Christie Delivers N.J. Budget Address Amid Fiscal Challenges
ROBERT SIEGEL, HOST:
New Jersey has some fiscal problems, and they threaten Governor Chris Christie's image as a reformer who saved his state's economy. Christie delivered his annual budget address today at the New Jersey Statehouse, but the speech had national implications, too, given Christie's expected run for the Republican nomination for president. Joining us to talk about all of this is Matt Katz, who covers the governor, from member station WNYC. Hi, Matt.
MATT KATZ, BYLINE: Hi, Robert.
SIEGEL: Christie's been in office for five years. What is his economic record?
KATZ: The governor has taken credit for private-sector job growth and a dramatic spike in tax incentives to lure businesses. The unemployment rate, though, continues to be higher than the national average. Conservatives say they like how he's repeatedly vetoed attempts by the Democrats in legislature to get him to raise income taxes on the wealthy. But the problem is the loss of that revenue has posed problems for the public employee pension system. He hasn't made the full required payments into the pension system, and that's one of the reasons why there have been eight credit rating downgrades since he's been in office. Those are the kinds of stats that could be used like a cudgel against him by Republican opponents in a presidential primary if he chooses to run.
SIEGEL: Yeah. Yesterday, though, a New Jersey judge ruled that Governor Christie must increase his payments into the pension system by billions of dollars. How big a problem is that for him?
KATZ: It's huge. Christie is appealing the decision, but if he's forced to make billions more in pension payments, that would really just explode his current proposed budget, and it would force deep cuts in education and other items. And, politically speaking, he's told us that this was fixed as of 2011. Cutting pension and health benefits for hundreds of thousands of teachers and cops and public workers - this was his biggest accomplishment from his term in office. He had convinced the Democratic legislature to agree to this and in exchange he was going to make mandated payments into the system.
He was going to run for president on this - on how he had reformed a bankrupt entitlement system by working in a bipartisan fashion. It was his model for tackling Social Security, for example, on the national level, but now you have this judge saying he violated his own reform law by underfunding the pension system three years in a row now. And in his budget address today, Christie said his 2011 reforms worked, but that he still - and that he's still paying more into the system than any other governor before him. But, you know, he is most definitely not kicking the problem down the road. That was the argument he was trying to make.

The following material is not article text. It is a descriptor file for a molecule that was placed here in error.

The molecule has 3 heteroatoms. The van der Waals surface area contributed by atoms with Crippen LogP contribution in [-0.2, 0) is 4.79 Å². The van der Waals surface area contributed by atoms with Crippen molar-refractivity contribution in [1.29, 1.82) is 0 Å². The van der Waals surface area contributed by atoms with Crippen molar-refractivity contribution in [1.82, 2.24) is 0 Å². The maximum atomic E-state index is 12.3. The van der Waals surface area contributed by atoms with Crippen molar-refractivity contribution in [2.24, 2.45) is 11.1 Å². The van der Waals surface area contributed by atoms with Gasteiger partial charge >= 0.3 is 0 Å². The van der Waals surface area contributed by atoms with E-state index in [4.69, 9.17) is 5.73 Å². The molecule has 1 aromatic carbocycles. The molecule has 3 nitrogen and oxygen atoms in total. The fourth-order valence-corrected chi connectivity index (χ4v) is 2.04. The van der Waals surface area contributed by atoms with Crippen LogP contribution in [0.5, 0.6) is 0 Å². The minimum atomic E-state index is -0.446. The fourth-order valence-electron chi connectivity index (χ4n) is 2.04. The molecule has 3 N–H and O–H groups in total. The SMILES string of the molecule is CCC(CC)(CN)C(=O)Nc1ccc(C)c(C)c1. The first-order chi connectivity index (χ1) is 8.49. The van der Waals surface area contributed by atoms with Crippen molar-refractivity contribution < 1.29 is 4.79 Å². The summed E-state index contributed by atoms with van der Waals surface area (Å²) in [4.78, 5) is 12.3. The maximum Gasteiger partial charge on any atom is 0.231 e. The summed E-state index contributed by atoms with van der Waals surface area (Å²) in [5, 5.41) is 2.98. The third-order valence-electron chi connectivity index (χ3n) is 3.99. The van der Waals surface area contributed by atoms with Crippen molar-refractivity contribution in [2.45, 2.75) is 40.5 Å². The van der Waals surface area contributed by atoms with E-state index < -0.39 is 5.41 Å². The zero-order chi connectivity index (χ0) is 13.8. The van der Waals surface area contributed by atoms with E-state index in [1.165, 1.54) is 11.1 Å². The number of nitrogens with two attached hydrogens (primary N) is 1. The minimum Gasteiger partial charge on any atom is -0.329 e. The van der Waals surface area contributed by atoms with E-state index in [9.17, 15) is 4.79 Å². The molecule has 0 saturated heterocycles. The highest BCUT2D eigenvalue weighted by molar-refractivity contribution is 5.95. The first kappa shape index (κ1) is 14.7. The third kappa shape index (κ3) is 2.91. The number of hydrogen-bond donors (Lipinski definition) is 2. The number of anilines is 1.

(SOUNDBITE OF ARCHIVED RECORDING)
GOVERNOR CHRIS CHRISTIE: So I don't come here today just to identify the problem, shrug my shoulders and then have us all return to business as usual. That's not what leadership is. There are solutions to this problem and my work in this regard began months ago.
SIEGEL: Well, let's assume, Matt, given Christie's record, that the solution won't be raising taxes. Did he offer a plan to solve the problem?
KATZ: This is where it gets interesting. He said he had a signed, quote, "roadmap of agreement" with the largest teachers union in the state. Now, the teachers union used to be his archenemy. He became a conservative icon in the country in his first term by attacking union leaders as corrupt and money grubbers and arguing with public school teachers at town hall meetings. And given the fact that his rival in the Republican field right now for the presidency - Wisconsin Governor Scott Walker - has also made his name by going after public employee unions, this today was very interesting to watch Christie talk about working cooperatively with this union. But there's scant details about what this possible deal is exactly, and the unions were much less optimistic today that there even will be a deal. But if there was it would involve the unions taking control over their own pension plans, and Christie is now already describing this as a national model for going forward. And if it could help possibly solve one of New Jersey's biggest problems, and if that happened right before the 2016 presidential primaries, it would be a huge coup for the governor.
SIEGEL: All right, that's WNYC's Matt Katz on the state budget problems facing New Jersey Governor Chris Christie. Matt, thanks.
KATZ: Thanks, Robert.
NPR transcripts are created on a rush deadline by Verb8tm, Inc., an NPR contractor, and produced using a proprietary transcription process developed with NPR. This text may not be in its final form and may be updated or revised in the future. Accuracy and availability may vary. The authoritative record of NPR’s programming is the audio record.